Samsung, Carriers Announce US Galaxy S 4 Retail Launch Details

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It’s been about a month now since Samsung’s big New York Galaxy S 4 launch event, which means that it’s finally time for details on the phone’s US retail availability to start arriving. We just saw AT&T get started with pre-orders, and today Samsung follows up with its own announcement of the GS4’s launch on carriers in the States, joined by a few of those companies chiming-in with their own details on just when their customers will be able to get their hands on the Android flagship.

Samsung itself doesn’t really have anything new to say in today’s announcement. It goes over the details of many of the GS4’s features – just like it did at some length during last month’s launch – and mentions that the phone will be coming to AT&T, Sprint, T-Mobile, Verizon, U.S. Cellular, Cricket, and C Spire.

What we’re more concerned with are the specifics for those carriers. Like we already saw, AT&T has the GS4 starting at about $200 on-contract for the 16GB model, with pre-orders shipping April 30.

Today Sprint shares news of its own pre-orders, which will begin tomorrow. New subscribers will be able to get the GS4 at a discount, only paying around $150 for the phone on-contract; existing Sprint users will pay $250, instead. The Sprint GS4 arrives on April 27.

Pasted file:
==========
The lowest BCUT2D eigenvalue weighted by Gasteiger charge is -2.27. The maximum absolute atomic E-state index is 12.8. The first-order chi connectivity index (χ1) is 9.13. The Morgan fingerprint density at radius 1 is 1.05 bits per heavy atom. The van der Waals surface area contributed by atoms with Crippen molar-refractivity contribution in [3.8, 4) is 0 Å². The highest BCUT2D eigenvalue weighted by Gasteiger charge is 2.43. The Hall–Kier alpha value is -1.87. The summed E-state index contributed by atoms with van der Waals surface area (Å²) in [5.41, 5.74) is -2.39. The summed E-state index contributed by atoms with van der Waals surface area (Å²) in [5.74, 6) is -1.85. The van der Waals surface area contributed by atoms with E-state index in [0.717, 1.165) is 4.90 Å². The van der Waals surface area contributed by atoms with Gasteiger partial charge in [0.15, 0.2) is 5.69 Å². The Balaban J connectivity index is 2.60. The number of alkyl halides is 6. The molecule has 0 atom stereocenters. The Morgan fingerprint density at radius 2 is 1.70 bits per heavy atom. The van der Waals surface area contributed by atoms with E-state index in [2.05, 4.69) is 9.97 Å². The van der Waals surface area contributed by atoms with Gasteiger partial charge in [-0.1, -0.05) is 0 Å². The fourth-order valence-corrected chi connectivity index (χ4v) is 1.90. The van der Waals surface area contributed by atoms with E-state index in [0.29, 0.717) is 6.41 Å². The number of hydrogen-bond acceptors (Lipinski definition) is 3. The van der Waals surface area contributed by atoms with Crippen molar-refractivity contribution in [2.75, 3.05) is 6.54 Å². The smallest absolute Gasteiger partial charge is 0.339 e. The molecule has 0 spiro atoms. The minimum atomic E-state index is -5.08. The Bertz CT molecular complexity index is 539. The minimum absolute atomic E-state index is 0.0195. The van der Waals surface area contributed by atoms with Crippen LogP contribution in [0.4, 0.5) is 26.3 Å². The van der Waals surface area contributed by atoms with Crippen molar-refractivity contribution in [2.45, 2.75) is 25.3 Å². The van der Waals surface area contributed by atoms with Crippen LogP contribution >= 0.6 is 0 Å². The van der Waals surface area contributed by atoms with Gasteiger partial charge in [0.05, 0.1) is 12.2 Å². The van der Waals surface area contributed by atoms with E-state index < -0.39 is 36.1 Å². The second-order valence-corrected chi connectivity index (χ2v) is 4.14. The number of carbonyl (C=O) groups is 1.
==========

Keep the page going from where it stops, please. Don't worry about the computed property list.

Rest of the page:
And then there’s T-Mobile. While it was previously talking about May 1 availability, online orders will be getting started early, on April 24. With no more subsidies, the GS4 will sell for about $150 upfront, with monthly $20 payments for the next two years.

Source: Samsung, Sprint, T-Mobile

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About The Author
Stephen Schenck
Stephen has been writing about electronics since 2008, which only serves to frustrate him that he waited so long to combine his love of gadgets and his degree in writing. In his spare time, he collects console and arcade game hardware, is a motorcycle enthusiast, and enjoys trapping blue crabs. Stephen's first mobile device was a 624 MHz Dell Axim X30, which he's convinced is still a viable platform. Stephen longs for a market where phones are sold independently of service, and bandwidth is cheap and plentiful; he's not holding his breath. In the meantime, he devours smartphone news and tries to sort out the juicy bitsRead more about Stephen Schenck!